Tyndall College controversy has created a 'massive conflict' in Carlow, says Senator

The comments were made at an Oireachtas committee

Darren Hassett

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Darren Hassett

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news@carlowlive.ie

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The unfinished Tyndall College in Carlow

A Carlow senator has told an Oireachtas committee that the controversy around Tyndall College, and the local contractors left out of pocket, has created a "massive conflict" in the county as plans progress with a new contractor to open the school.

Works came to a halt on Tyndall College last January when the UK-based Carillion Construction - which had sub-contracted the works - went bust.

The Irish company, Sammon, had been sub-contracted by Carillion to carry out the building work on its behalf as part of the Public Private Partnership, but Sammon then went into liquidation in June. 

The school was due to be open for the start of this school year but that has now been pushed back to December with many local contractors left out of pocket by the collapse of the two companies.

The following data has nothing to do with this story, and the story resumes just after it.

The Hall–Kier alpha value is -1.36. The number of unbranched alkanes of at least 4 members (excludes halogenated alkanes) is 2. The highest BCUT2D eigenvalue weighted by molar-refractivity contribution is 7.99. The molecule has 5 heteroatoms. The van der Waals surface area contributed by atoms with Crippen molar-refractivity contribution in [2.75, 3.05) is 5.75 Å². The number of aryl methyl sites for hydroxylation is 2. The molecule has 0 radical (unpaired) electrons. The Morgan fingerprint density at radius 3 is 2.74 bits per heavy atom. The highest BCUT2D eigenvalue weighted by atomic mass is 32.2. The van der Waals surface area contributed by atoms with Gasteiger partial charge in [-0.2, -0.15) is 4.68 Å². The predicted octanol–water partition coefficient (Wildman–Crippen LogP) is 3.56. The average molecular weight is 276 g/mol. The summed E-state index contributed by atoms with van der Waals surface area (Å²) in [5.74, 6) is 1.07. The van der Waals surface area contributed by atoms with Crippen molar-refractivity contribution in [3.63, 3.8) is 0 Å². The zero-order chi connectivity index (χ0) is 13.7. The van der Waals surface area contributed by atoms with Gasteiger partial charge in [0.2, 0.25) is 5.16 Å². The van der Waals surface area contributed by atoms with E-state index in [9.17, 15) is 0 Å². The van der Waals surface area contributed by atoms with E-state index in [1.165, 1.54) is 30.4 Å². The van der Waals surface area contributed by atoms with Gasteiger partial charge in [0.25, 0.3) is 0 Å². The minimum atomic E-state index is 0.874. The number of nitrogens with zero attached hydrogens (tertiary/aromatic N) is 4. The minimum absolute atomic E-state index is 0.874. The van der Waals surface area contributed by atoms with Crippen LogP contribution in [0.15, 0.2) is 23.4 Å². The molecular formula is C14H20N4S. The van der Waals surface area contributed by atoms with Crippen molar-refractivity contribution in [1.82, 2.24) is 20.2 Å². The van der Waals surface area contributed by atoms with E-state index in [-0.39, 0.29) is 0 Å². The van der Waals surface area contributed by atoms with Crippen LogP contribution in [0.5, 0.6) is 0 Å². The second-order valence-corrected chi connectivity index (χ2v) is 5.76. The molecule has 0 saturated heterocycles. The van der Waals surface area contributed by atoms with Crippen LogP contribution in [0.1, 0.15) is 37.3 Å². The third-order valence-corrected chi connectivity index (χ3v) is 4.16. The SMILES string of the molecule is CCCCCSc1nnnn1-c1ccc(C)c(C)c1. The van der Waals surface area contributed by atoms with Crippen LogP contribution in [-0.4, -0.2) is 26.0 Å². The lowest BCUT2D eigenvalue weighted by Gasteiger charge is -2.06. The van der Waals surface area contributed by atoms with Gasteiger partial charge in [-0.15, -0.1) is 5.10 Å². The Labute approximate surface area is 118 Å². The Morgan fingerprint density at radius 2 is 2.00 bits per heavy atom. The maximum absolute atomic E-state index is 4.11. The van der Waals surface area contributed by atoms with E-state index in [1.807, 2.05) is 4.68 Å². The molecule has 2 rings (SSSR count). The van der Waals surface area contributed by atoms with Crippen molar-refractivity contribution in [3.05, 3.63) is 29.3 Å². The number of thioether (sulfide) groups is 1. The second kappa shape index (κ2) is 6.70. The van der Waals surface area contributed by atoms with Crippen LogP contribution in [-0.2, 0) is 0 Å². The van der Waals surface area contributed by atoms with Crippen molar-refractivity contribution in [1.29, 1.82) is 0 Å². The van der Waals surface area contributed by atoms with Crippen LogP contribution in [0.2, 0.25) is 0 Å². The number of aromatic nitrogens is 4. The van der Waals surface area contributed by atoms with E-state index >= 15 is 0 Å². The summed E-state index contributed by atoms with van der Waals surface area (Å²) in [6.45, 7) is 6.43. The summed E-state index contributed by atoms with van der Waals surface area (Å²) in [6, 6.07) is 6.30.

Senator Jennifer Murnane O'Connor made the comments at a meeting on Thursday of the Joint Oireachtas Committee on Finance and Public Expenditure which was discussing the Public Private Partnerships and the liquidation of the Carillion Group.

Gerard Cahillane, David Corrigan and Louise Mulcahy from the National Development Finance Agency were present.

Senator Murnane O'Connor said: "The subcontractors want the schools open. The teachers and parents want the schools open. There is much controversy surrounding these projects in Carlow."

Mr Corrigan said: "Preliminary work at Tyndall college, Carlow, Carlow Institute of Further Education, and Eureka secondary school, Kells, was to be undertaken during the summer and will provide a detailed scope of works to enable the contract arrangements to be finalised for the completion of these schools by the end of December." 

Senator Murnane O'Connor added: "I know that the best of contractors were involved in the project and worked really hard. Parents are now saying, "Oh, my God, the subcontractors have done the work and my kids are going to that school."

"Do the witnesses present understand the massive conflict that has been created?

"The biggest issue for me is that nobody has taken responsibility for the matter."

Carlow Live recently revealed that six Tyndall College temporary prefabs are costing €185,000 as local contractors remain out of pocket for works done on the ill-fated Carlow school.